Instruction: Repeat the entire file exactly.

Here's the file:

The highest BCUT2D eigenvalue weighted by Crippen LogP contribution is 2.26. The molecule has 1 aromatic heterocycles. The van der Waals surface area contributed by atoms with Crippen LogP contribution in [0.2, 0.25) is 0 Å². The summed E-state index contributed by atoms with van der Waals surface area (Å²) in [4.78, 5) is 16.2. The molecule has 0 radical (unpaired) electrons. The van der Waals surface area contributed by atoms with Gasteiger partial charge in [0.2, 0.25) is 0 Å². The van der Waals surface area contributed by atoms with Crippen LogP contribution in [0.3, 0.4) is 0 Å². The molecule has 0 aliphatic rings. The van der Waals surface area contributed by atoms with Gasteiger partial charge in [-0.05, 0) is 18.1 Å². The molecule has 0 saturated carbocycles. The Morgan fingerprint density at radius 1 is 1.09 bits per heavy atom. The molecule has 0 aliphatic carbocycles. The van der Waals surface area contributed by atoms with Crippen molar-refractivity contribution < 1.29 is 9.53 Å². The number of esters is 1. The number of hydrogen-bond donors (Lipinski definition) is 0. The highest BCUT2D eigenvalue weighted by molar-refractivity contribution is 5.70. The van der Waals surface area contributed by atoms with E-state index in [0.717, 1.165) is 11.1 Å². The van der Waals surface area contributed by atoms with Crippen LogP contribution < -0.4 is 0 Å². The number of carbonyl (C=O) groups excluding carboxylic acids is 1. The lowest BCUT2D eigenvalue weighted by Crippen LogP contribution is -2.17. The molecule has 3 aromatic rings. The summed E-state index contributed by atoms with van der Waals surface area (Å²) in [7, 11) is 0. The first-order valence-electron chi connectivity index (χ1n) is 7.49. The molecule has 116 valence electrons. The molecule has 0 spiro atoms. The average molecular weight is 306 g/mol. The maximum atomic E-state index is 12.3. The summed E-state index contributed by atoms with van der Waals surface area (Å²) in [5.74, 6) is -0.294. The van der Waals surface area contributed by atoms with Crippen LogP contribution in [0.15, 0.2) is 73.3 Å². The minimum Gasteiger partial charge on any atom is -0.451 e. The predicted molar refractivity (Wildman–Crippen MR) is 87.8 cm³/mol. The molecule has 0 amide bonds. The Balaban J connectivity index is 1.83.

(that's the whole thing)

The highest BCUT2D eigenvalue weighted by Crippen LogP contribution is 2.26. The molecule has 1 aromatic heterocycles. The van der Waals surface area contributed by atoms with Crippen LogP contribution in [0.2, 0.25) is 0 Å². The summed E-state index contributed by atoms with van der Waals surface area (Å²) in [4.78, 5) is 16.2. The molecule has 0 radical (unpaired) electrons. The van der Waals surface area contributed by atoms with Gasteiger partial charge in [0.2, 0.25) is 0 Å². The van der Waals surface area contributed by atoms with Crippen LogP contribution in [0.3, 0.4) is 0 Å². The molecule has 0 aliphatic rings. The van der Waals surface area contributed by atoms with Gasteiger partial charge in [-0.05, 0) is 18.1 Å². The molecule has 0 saturated carbocycles. The Morgan fingerprint density at radius 1 is 1.09 bits per heavy atom. The molecule has 0 aliphatic carbocycles. The van der Waals surface area contributed by atoms with Crippen molar-refractivity contribution < 1.29 is 9.53 Å². The number of esters is 1. The number of hydrogen-bond donors (Lipinski definition) is 0. The highest BCUT2D eigenvalue weighted by molar-refractivity contribution is 5.70. The van der Waals surface area contributed by atoms with E-state index in [0.717, 1.165) is 11.1 Å². The van der Waals surface area contributed by atoms with Crippen LogP contribution < -0.4 is 0 Å². The number of carbonyl (C=O) groups excluding carboxylic acids is 1. The lowest BCUT2D eigenvalue weighted by Crippen LogP contribution is -2.17. The molecule has 3 aromatic rings. The summed E-state index contributed by atoms with van der Waals surface area (Å²) in [7, 11) is 0. The first-order valence-electron chi connectivity index (χ1n) is 7.49. The molecule has 116 valence electrons. The molecule has 0 spiro atoms. The average molecular weight is 306 g/mol. The maximum atomic E-state index is 12.3. The summed E-state index contributed by atoms with van der Waals surface area (Å²) in [5.74, 6) is -0.294. The van der Waals surface area contributed by atoms with Crippen LogP contribution in [0.15, 0.2) is 73.3 Å². The minimum Gasteiger partial charge on any atom is -0.451 e. The predicted molar refractivity (Wildman–Crippen MR) is 87.8 cm³/mol. The molecule has 0 amide bonds. The Balaban J connectivity index is 1.83.